5.46498570422 and .365966190626.
This means that the largest magnification caused by that matrix is 5.464..., and the smallest magnification (maximum shrinkage) is .365... We saw that the effect caused by the matrix multiplication depended on the vector we operated on, so we might ask, what vector would experience the maximum magnification of 5.464...? The answer is given by the SVD (I'll explain the details later). The vector
[ -.576048436766 -.817415560470 ] (which is a unit length vector) becomes:
[ -2.21087955771 -4.99780755218 ] after premultiplication by the matrix:
[[ 1 2 ]
[ 3 4 ]]
and we can determine the length of this vector with the ABS command to be 5.46498570422, exactly equal to the largest singular value.
If a square matrix is singular, its determinant is zero, and its columns are linearly dependent. This linear dependence of the columns means that some combination of the columns is zero. How can we find the particular combination of columns that adds to zero? The SVD, of course!
If a square matrix is singular, then at least one of its singular values will be zero. The number of non-zero singular values is the rank of the matrix. In floating point arithmetic, we may not be able to exactly represent a matrix we want to work with. Let's say that a particular element of a singular matrix should be 1/3, but because of the limitations of floating point arithmetic, this element is represented as .333333333333 on the HP49G+. This peturbation will probably make the matrix as represented in the calculator not singular. But the SVD will have an extremely small singular value in the S vector, so we will know that the matrix should be considered "effectively" singular. In fact, it can be shown that the smallest singular value is the distance to the nearest singular matrix! Thus, the SVD provides us with a way to know just how close to being singular the matrix is.
Another property of the singular values is that their product is the determinant of the matrix, if it's a square matrix; this is why at least one of the singular values is zero if the matrix is square and singular. If the matrix is not square, the presence of zero singular values means that the matrix is rank deficient in the smaller of m or n. Also, the singular values are always positive numbers, even if the matrix is a complex matrix.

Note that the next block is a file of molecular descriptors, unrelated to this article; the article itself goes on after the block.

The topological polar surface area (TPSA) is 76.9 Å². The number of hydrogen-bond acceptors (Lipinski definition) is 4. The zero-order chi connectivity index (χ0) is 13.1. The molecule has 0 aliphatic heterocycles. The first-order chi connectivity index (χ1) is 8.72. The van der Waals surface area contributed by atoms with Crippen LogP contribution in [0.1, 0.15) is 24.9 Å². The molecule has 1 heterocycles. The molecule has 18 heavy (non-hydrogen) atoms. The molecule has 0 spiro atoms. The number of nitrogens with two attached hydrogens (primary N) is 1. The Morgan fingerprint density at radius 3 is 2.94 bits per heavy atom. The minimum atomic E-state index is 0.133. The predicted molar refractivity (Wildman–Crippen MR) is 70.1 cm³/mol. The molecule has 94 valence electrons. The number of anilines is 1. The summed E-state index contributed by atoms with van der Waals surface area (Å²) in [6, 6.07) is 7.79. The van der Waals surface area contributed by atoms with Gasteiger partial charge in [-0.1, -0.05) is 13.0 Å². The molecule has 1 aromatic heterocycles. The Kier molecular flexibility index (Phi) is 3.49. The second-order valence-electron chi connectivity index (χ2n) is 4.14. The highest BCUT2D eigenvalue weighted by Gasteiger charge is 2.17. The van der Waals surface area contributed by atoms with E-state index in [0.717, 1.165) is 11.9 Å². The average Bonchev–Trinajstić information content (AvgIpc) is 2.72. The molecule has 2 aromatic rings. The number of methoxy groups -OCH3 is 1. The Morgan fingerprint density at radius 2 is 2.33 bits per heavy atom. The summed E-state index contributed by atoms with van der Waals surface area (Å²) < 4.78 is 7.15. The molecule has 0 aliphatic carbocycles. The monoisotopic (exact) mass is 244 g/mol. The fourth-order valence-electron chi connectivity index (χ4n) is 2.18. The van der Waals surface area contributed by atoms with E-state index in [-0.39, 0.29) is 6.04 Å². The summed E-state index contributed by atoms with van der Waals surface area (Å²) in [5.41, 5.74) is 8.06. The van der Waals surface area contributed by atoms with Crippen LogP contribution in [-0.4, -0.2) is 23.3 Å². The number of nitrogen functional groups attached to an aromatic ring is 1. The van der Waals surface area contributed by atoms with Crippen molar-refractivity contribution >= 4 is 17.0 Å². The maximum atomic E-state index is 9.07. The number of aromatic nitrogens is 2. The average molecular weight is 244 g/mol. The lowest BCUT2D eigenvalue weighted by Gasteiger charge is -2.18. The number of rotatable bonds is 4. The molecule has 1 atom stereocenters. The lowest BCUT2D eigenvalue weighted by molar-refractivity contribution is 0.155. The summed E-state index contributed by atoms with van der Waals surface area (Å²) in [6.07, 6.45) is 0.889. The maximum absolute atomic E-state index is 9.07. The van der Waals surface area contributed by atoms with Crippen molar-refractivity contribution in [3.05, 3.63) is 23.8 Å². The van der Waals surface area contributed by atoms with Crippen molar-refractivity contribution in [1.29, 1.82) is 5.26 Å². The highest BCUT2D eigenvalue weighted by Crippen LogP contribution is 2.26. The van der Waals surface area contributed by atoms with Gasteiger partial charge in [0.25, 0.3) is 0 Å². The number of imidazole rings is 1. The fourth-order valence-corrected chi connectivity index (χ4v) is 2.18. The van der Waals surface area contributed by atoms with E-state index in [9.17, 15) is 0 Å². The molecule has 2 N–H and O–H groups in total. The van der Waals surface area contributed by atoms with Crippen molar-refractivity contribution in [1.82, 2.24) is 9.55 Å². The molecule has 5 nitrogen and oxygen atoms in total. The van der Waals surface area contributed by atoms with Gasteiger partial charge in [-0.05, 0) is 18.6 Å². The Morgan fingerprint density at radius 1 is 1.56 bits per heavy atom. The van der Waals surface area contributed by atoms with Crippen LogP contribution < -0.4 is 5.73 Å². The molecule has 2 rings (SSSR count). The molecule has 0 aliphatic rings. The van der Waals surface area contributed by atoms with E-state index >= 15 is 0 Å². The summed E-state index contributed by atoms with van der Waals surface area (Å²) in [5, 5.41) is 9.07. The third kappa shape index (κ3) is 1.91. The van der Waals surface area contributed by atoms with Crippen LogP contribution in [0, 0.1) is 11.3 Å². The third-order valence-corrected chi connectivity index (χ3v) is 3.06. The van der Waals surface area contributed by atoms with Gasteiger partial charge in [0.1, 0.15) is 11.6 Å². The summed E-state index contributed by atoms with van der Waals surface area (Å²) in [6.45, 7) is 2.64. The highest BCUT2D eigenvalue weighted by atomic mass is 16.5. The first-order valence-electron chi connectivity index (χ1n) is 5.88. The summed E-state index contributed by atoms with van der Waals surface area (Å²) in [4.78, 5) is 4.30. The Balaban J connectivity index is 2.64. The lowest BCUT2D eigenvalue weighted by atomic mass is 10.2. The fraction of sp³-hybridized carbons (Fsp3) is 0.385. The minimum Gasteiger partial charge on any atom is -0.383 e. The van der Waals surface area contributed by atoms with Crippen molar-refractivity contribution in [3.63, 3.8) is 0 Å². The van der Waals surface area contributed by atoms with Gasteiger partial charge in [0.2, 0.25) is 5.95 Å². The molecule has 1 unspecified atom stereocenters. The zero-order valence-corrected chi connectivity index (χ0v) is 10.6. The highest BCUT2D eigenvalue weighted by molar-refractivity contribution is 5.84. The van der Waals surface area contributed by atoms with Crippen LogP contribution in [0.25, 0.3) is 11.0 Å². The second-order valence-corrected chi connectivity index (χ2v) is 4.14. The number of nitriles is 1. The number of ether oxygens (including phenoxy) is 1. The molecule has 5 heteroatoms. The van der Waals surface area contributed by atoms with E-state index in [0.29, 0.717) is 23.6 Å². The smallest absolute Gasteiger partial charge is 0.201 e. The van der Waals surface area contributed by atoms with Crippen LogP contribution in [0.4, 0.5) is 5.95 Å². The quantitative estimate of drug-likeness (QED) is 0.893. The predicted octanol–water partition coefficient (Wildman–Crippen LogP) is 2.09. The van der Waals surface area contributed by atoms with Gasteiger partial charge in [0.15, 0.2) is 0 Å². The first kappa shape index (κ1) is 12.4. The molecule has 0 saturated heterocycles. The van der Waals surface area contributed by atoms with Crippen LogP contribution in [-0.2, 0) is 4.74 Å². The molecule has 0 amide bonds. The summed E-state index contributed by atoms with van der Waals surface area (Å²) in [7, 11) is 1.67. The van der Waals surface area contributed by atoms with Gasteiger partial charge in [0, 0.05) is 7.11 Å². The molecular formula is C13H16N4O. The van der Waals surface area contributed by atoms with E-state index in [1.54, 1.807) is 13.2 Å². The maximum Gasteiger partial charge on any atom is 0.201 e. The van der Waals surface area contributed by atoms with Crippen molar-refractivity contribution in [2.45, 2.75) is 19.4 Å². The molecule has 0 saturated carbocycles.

We can use the SVD to find the inverse of a matrix. The original matrix is reconstituted by the product U * DIAG(s) * V. If we form the product,
TRANSPOSE(V) * DIAG(1/s) * TRANSPOSE(U),
it will be found to be the inverse of the original matrix. The expression DIAG(1/S) means to form an n x m (not m x n) diagonal matrix, with the reciprocals of the singular values on the main diagonal. Since the SVD can be applied to a rectangular matrix, with m not equal to n, we might wonder what we get if we form that product with the SVD of a rectangular matrix. In that case, the result is called the pseudoinverse. The pseudoinverse can be used to solve least squares problems and ill-conditioned systems.
Premultiplication of a vector by a matrix A is the way we get a linear combination of the columns of the matrix. Each component of the vector multiplies a column of the matrix and then the products are added up like this: let the columns of the vector be denoted C1, C2, C3,...Cn and the components of the vector are V1, V2, V3,...Vn. Premultiplying the vector by the matrix forms the linear combination V1*C1 + V2*C2 + V3*C3...+Vn*Cn, the result of which is a vector. If this vector is all zeroes (length zero), we say that the columns are linearly dependent. If the result vector is nearly zero, then the matrix is nearly singular (or rank deficient if it isn't square).
The singular values can all be formed from some linear combination of columns of the matrix A, whose SVD we have. Extract the first row of the V matrix from the SVD into a vector; premultiplying this vector (which has unit length) by the matrix A will give a result vector whose length is the first (largest) singular value. We have thus found a vector which demonstrates the magnification factor which is the first singular value. The second row of the V matrix will give the second singular value and so on. If any of the singular values are zero, such as the last one, the corresponding row of the V matrix will give the combination of the columns of A that result in a zero vector for a result. The singular values can also be formed from linear combinations of the rows of matrix A in a similar way by using the columns of the U matrix.
If the matrix A is very close to a singular matrix, then the procedure of the previous paragraph can find the vector of unit length which comes closest to solving the system Ax = 0.